The Return of American Manufacturing

24 Feb

3D-printing

During the 19th century, the United States was primarily an agricultural economy; then, industry swept the landscape in the late-19th and early 20th century and, by the 1950s, America was the industrial heavyweight of the world.  Things stayed this way until the late-1970s and 1980s, when we lost our advantage to the Japanese, then to the Chinese, and have now become a service economy and a consumer nation of other people’s “stuff”.  Our need to consume is so voracious that our trash gets sent halfway around the world just to be re-formed, re-packaged and re-sold to us.

To be fair, while manufacturing’s share of the American economy has declined from 20% in the 1980s to 10% in 2012, our economy is so large that the manufacturing sector in the U.S. remains the largest in the world.  It appears that manufacturing in the U.S. is poised to expand.  I recommend reading the articles by Charles Fishman and James Fallows in the December 2012 edition of The Atlantichttp://www.theatlantic.com/magazine/toc/2012/12/

The articles detail the rise and decline of American manufacturing – citing the explosive growth, slow death and unexpected resurrection of General Electric’s Appliance Park.  The return of manufacturing isn’t limited to industry giants like GE.  Small companies such as San Francisco-based DODOcase (www.dodocase.com) and New York City-based Quirky (www.quirky.com) are making use of new tools to rapidly convert ideas into products and jobs.  If you are not familiar with 3D printers – check out how the proliferation of these machines is transforming the industrial landscape (http://www.ted.com/talks/lisa_harouni_a_primer_on_3d_printing.html).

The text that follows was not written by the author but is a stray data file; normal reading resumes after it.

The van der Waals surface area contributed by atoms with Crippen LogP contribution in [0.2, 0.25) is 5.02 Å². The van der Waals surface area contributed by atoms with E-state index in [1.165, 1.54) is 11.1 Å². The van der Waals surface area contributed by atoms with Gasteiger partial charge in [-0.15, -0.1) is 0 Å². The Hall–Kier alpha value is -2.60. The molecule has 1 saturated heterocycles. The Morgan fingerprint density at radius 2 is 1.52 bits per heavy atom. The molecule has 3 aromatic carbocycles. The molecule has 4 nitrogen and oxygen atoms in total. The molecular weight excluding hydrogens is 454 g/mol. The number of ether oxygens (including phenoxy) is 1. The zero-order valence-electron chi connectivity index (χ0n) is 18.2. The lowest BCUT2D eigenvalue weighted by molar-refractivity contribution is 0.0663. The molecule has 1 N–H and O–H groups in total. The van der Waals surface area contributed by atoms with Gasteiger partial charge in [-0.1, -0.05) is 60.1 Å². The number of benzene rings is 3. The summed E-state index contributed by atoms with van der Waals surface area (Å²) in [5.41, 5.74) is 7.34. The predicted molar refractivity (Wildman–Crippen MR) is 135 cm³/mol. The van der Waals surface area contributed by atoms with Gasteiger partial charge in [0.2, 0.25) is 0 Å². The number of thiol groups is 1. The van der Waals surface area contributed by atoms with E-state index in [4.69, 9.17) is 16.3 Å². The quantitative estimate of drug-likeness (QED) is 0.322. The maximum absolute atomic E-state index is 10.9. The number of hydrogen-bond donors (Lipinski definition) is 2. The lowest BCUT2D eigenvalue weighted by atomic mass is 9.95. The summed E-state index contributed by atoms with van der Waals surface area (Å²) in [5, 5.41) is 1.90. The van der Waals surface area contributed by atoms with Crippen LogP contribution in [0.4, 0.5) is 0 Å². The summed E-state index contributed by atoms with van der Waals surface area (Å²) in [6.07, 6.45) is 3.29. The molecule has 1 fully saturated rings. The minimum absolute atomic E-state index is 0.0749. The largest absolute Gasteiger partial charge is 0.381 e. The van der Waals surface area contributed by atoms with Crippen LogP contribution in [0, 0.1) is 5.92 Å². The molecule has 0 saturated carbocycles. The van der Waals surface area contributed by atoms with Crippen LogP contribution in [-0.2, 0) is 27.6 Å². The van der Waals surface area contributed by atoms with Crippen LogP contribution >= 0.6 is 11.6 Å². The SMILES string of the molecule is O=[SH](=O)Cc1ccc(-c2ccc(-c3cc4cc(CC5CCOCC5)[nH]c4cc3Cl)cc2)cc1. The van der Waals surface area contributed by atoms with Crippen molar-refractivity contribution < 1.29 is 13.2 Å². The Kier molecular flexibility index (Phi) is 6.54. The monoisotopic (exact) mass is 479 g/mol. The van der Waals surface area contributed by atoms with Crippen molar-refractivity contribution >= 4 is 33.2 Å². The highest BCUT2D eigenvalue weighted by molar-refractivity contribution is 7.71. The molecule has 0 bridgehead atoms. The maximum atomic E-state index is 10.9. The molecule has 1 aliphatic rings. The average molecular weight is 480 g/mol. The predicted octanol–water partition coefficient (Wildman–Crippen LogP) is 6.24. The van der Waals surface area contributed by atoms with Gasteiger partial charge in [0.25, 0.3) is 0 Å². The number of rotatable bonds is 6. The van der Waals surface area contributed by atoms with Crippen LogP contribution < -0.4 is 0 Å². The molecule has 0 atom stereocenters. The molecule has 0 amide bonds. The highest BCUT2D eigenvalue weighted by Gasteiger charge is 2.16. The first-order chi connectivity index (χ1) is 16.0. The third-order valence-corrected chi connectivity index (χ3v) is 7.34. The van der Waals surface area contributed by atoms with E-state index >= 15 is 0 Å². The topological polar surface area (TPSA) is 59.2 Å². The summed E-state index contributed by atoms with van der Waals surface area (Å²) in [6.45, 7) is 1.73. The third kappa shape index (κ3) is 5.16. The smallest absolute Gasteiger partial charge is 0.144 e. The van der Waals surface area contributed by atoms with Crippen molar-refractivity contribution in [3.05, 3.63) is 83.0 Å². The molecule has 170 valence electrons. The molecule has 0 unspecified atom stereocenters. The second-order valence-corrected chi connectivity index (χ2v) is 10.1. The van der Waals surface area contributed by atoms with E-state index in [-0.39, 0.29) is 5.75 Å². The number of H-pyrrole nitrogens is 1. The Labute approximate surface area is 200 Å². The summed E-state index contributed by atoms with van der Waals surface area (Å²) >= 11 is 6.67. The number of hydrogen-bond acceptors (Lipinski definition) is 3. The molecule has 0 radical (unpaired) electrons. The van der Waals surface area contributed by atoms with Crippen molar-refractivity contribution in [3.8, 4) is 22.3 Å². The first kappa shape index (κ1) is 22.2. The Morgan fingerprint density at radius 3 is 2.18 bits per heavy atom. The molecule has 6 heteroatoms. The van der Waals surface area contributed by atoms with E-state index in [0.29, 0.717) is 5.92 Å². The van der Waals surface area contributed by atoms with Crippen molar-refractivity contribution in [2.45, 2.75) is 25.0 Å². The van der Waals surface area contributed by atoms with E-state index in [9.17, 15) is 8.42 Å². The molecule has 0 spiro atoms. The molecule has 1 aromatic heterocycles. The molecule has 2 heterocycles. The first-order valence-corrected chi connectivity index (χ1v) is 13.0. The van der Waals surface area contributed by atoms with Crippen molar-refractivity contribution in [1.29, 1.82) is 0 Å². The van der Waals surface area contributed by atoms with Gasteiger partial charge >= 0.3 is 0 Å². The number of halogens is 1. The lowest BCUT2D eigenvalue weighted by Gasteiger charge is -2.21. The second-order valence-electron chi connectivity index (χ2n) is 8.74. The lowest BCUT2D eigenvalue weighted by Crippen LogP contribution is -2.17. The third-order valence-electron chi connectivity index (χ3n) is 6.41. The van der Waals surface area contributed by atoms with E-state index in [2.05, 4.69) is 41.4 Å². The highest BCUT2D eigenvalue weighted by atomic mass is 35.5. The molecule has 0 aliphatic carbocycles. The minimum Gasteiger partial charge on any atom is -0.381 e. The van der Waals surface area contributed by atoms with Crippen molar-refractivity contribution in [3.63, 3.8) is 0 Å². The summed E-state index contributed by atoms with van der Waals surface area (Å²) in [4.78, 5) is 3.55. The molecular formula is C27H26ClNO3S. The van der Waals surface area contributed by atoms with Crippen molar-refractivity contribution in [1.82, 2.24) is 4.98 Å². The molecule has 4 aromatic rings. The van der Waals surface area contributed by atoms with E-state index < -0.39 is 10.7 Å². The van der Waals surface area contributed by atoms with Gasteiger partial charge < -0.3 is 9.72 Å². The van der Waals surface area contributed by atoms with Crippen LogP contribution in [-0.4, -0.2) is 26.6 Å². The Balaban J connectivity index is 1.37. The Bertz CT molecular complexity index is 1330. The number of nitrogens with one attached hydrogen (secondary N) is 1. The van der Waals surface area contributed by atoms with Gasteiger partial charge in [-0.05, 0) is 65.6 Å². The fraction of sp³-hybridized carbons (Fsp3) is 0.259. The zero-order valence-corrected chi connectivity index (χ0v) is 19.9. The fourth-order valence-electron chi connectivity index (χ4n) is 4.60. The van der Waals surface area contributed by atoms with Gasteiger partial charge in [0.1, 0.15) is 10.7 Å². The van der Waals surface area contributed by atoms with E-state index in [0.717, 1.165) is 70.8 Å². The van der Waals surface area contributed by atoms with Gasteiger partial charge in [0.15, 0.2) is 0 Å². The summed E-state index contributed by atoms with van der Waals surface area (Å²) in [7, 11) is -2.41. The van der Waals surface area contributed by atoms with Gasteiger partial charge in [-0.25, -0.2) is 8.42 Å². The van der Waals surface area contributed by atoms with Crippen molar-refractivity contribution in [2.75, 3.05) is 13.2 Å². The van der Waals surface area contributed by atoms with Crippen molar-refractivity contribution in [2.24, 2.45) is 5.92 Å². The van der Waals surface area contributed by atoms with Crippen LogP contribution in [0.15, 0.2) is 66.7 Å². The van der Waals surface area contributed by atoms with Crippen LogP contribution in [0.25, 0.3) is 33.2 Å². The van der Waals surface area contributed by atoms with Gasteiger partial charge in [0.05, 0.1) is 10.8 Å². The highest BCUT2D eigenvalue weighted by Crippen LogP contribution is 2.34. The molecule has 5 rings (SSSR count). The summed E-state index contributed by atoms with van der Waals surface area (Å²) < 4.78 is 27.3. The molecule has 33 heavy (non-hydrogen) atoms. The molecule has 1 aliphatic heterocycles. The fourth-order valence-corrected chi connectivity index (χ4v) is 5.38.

The authors proffer several reasons for the return of manufacturing to the U.S. (ironically, U.S. government policy is not one of them):

  1. Shipping costs (especially due to oil prices) can virtually erase any cost savings in labor;
  2. Labor costs overseas continue to rise as workers demand higher standard of living;
  3. Labor costs in the US have declined and productivity has increased resulting in lower manufacturing costs; and
  4. IP protection and enforcement overseas is almost none existent.

Granted, a few jobs here, a couple start-ups there, are not going to solve our current economic troubles – but they are a start.  “Any account of a region’s growth or decline at any stage of our economic history has indicated promise when the region is full of people optimistically starting small ventures, and decline when it is not,” states Fallows.

 

This topic serves as a good starting point to complete my review (in upcoming blog entries) of the last 5 of the top 10 economic indicators: 1) Retail Sales, 2) Consumer Price Index (CPI), 3) Manufacturing Sales, 4) Producer Price Index (PPI) and 5) the S&P 500 Stock Index.

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